What are My Power of Attorney Options?

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There are different types of powers of attorney.

You never know if illness or accident will incapacitate you.

This simple fact has never felt more personal than it does during a global pandemic.

Preparing for incapacity requires power of attorney planning.

According to a recent FedWeek article titled “The Options in Granting Powers of Attorney,” proper planning involves using the right type of power of attorney.

Although all powers of attorney designate an agent to manage your financial affairs if you cannot, they do so in differing degrees and under varying circumstances.

How so?

Powers of attorney ensure you are prepared for incapacity from illness or injury.
Powers of attorney allow you to designate trusted individuals to manage your affairs if you cannot.

Limited power of attorney.

This scope of this power of attorney is accurately reflected by its name.

A limited power of attorney only gives authority to an agent for a specific circumstance or an allotted period of time.

What types of situations might call for a limited power of attorney?

This option would work well if you could not attend the sale closing of your home or selling your automobile.

General power of attorney.

In contrast to the limited power of attorney, the general power of attorney is broad in its scope.

The agent can at any time handle all of your finance matters, to include paying bills, taking IRA distributions, or signing contracts on your behalf.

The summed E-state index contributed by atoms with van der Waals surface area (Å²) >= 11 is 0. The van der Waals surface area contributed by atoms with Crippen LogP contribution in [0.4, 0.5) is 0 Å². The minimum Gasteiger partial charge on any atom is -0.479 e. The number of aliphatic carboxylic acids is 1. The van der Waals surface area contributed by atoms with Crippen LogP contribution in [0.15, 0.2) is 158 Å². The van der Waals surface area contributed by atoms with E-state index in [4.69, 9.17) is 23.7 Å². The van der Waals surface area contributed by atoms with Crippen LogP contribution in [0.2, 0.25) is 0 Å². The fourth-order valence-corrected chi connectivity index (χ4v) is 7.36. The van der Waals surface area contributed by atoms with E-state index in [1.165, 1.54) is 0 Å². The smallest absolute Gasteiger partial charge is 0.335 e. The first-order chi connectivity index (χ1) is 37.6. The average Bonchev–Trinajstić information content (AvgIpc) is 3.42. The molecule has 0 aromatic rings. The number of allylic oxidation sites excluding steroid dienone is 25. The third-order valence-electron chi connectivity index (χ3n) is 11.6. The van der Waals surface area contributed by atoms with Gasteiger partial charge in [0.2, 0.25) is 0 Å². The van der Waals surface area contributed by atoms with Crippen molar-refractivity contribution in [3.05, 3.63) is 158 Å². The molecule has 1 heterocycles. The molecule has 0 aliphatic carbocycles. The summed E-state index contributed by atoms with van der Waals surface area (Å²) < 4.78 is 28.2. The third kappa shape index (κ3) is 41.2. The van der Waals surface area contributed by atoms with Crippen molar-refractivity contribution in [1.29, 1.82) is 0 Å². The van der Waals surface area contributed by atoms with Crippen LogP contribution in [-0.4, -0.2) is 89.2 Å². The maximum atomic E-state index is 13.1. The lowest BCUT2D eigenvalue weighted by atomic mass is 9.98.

Springing power of attorney.

A springing power of attorney becomes effective only in certain circumstances.

Often this that you be declared incapacitated.

The document itself can provide the definition of incapacity and how it is to be assessed.

For example, you could require letters to be written by two physicians to confirm you cannot manage your own affairs.

Durable power of attorney.

While it is essential to have the right powers of attorney in place, you want to make sure it remains in force should you become incapacitated.

Consequently, you will want to create a durable power of attorney so it will continue to be effective after you become incapacitated.

What happens if you do not have a power of attorney?

Your family will need to petition the probate court for someone to be judicially appointed to manage your financial affairs.

This process can be long, expensive, and subject your personal financial affairs to the public record.

In the end, the only way you can ensure the agent with be an individual you trust is to appoint that person via a power of attorney.

In addition to a financial power of attorney, you will want set up an advance health care directive.

In our practice, that legal document has two components: a health care treatment directive to address end of life matter and a durable power of attorney for health care decisions.

The individuals your designate in your advance health care directive will responsible for making making your healthcare dedications, to include “ultimate” decisions.

Interestingly, your financial and your health care powers of attorney need not appoint the same individual.

In fact, many people choose to divide these duties.

Often a family member who is good with finances is put in charge of the purse and a family member with a medical background is put in charge of the person.

You know the strengths and weaknesses of your family members, so appoint them accordingly.

Take action now to set up your powers of attorney as part of a comprehensive estate plan.

Reference: FedWeek (Aug. 26, 2020) “The Options in Granting Powers of Attorney”

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